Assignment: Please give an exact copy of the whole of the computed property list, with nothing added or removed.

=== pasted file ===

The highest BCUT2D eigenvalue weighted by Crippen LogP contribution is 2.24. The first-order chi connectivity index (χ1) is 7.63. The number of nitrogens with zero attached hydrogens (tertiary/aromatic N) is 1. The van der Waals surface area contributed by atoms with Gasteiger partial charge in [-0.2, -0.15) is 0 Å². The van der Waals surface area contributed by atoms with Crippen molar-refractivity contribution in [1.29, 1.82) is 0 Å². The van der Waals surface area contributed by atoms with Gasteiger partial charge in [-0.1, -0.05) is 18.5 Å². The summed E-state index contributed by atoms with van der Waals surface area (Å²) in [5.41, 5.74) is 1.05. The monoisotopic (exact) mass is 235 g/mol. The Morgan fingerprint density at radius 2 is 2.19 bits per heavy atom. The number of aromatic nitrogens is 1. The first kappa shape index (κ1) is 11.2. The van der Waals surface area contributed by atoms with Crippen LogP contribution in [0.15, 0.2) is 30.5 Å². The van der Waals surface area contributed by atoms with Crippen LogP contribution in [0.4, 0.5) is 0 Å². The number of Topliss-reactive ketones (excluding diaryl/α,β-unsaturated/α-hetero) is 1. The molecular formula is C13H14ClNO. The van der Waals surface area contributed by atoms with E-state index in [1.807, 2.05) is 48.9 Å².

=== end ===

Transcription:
The highest BCUT2D eigenvalue weighted by Crippen LogP contribution is 2.24. The first-order chi connectivity index (χ1) is 7.63. The number of nitrogens with zero attached hydrogens (tertiary/aromatic N) is 1. The van der Waals surface area contributed by atoms with Gasteiger partial charge in [-0.2, -0.15) is 0 Å². The van der Waals surface area contributed by atoms with Crippen molar-refractivity contribution in [1.29, 1.82) is 0 Å². The van der Waals surface area contributed by atoms with Gasteiger partial charge in [-0.1, -0.05) is 18.5 Å². The summed E-state index contributed by atoms with van der Waals surface area (Å²) in [5.41, 5.74) is 1.05. The monoisotopic (exact) mass is 235 g/mol. The Morgan fingerprint density at radius 2 is 2.19 bits per heavy atom. The number of aromatic nitrogens is 1. The first kappa shape index (κ1) is 11.2. The van der Waals surface area contributed by atoms with Crippen LogP contribution in [0.15, 0.2) is 30.5 Å². The van der Waals surface area contributed by atoms with Crippen LogP contribution in [0.4, 0.5) is 0 Å². The number of Topliss-reactive ketones (excluding diaryl/α,β-unsaturated/α-hetero) is 1. The molecular formula is C13H14ClNO. The van der Waals surface area contributed by atoms with E-state index in [1.807, 2.05) is 48.9 Å².